I must admit that webcomics are something of an undiscovered country for me. I used to read a fair amount back when I was in university, but that was back in the early 2000s, when the medium was new and taking many of its cues from newspaper comics. Since then, of course, the medium has blossomed in every conceivable way, with the only limits being the imaginations of the creators and the technology available. As for me, I drifted away from the medium after university and have only begun dipping my toes back in again rather recently. Indeed, at the moment there are only two comics I read regularly: Drugs and Wires, Cryoclaire and Black Io’s pessimistic comedy about post-Soviet life in the dystopian cyberpunk future of 1995, and the subject of today’s review.
The Out-of-Placers is a fantasy webcomic written and drawn by Sal Valia (or Valsalia…I’m not quite sure myself). The comic started sometime around late 2013 and over the past few years has developed a small but loyal following. While the subject matter it handles is perhaps a little unorthodox, there is a charm and humor to the comic that just makes me want to ramble on about it for several paragraphs.
Marcel Dzama, Grand presentiments of what must come, 2012
I haven’t talked about art as much as I’ve wanted to on this blog. Art is something I have a great appreciation for, but it’s an appreciation that I have found particularly difficult to translate into words. Most of my knowledge of art comes from the handful of art history classes I took as an undergrad, and that was almost a decade ago. As a result I often find I don’t have the proper vocabulary to discuss painting or sculpture the way I can write about novels and film. In fact, if I may let a private embarrassment come to light, when I visit an art gallery I will spend more time reading the placard explaining the meaning of the work than I will taking in and appreciating the work on an aesthetic level.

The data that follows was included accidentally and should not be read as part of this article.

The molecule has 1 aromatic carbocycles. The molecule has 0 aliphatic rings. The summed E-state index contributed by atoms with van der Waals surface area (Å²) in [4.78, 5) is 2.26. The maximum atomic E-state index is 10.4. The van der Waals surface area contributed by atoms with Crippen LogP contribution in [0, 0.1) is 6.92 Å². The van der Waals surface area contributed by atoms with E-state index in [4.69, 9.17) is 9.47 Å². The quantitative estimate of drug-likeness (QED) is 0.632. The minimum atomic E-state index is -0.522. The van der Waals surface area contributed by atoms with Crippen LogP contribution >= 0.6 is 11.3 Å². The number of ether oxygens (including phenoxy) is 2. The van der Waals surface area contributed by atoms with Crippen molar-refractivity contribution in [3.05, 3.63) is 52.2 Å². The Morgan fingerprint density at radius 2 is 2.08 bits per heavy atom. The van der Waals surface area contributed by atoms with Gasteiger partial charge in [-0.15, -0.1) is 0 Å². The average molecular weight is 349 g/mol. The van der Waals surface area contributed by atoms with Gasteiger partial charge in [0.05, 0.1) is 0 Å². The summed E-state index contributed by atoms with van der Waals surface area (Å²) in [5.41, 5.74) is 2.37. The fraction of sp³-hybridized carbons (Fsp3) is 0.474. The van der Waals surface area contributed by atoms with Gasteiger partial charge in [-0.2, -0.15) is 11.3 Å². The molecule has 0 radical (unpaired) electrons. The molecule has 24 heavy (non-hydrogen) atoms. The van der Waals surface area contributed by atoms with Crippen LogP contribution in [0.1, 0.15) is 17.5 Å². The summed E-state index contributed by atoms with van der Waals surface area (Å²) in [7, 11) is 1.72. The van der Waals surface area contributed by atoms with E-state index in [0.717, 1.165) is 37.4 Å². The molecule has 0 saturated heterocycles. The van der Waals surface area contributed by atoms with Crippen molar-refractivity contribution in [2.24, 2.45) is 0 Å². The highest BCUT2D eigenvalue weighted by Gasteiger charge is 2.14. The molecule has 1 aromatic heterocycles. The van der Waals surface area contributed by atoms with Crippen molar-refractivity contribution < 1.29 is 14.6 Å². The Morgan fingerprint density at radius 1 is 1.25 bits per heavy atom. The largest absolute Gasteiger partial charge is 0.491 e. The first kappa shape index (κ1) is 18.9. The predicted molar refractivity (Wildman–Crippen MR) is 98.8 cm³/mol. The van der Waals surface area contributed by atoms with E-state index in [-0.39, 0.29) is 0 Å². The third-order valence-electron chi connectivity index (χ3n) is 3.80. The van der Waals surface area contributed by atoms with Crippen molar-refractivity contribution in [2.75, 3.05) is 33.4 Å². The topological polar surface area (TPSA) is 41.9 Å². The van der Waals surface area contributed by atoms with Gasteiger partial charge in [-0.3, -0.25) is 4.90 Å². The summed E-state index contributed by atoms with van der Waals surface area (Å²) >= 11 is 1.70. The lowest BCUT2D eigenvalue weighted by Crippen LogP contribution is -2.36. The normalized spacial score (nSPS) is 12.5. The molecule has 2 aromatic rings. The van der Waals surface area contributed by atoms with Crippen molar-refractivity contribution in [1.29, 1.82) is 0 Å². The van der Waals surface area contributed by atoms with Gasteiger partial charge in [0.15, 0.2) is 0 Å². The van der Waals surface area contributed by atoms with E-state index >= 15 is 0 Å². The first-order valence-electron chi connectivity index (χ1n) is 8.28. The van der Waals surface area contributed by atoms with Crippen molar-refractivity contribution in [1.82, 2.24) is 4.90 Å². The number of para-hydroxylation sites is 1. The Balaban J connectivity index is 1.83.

Still, there are some artists whose work manage to penetrate this barrier and hit me directly on an emotional level, to engage me in ways words can’t entirely explain. As part of my new “forget your insecurities and just write whatever you want on your blog,” I thought I would share my appreciation for one of these artists, the Winnepeg-born multimedia artist Marcel Dzama.
(Fair warning before we begin: this is going to be an intensely nerdy post talking about The Legend of Korra, so if you haven’t watched the show, not much of it is going to make a lick of sense.)
Today’s post is one inspired by an essay Robert Jackson Bennett wrote on his blog back in January about how he would rework the Star Wars prequels. In the introduction to his piece, Bennett mentioned that most everyone has a “hobby story” in their minds, some fanfiction version of a story you liked but just had some flaws that you’d like to see ironed out. I’ve certainly tinkered with a few over the years; one of these days I should write about my dumb Star Trek reboot idea that involves time-travelling Cardassians, the destruction of the Klingon Empire, and Kirk sacrificing himself in the third act and being replaced with an Andorian lady as captain.
However, there is one story that has exercised my imagination the most for the past two-odd years: the final book of The Legend of Korra. It’s a season of television for which I have such a frustrated affection. The basic premise, that the decadent, fractious Earth Kingdom has collapsed and is being reunified by an modernizing autocrat, is fantastic, and the autocrat in question, Kuvira, is my favorite character in the entire Avatar franchise. There’s a wonderful buildup in the first half of the season, as Kuvira begins to push back against international opinion as she establishes her new state, culminating in a showdown with Korra at the gates of Zaofu that both women narrowly survive. And then…
Well, then it all becomes a bit rubbish, which is where I step in.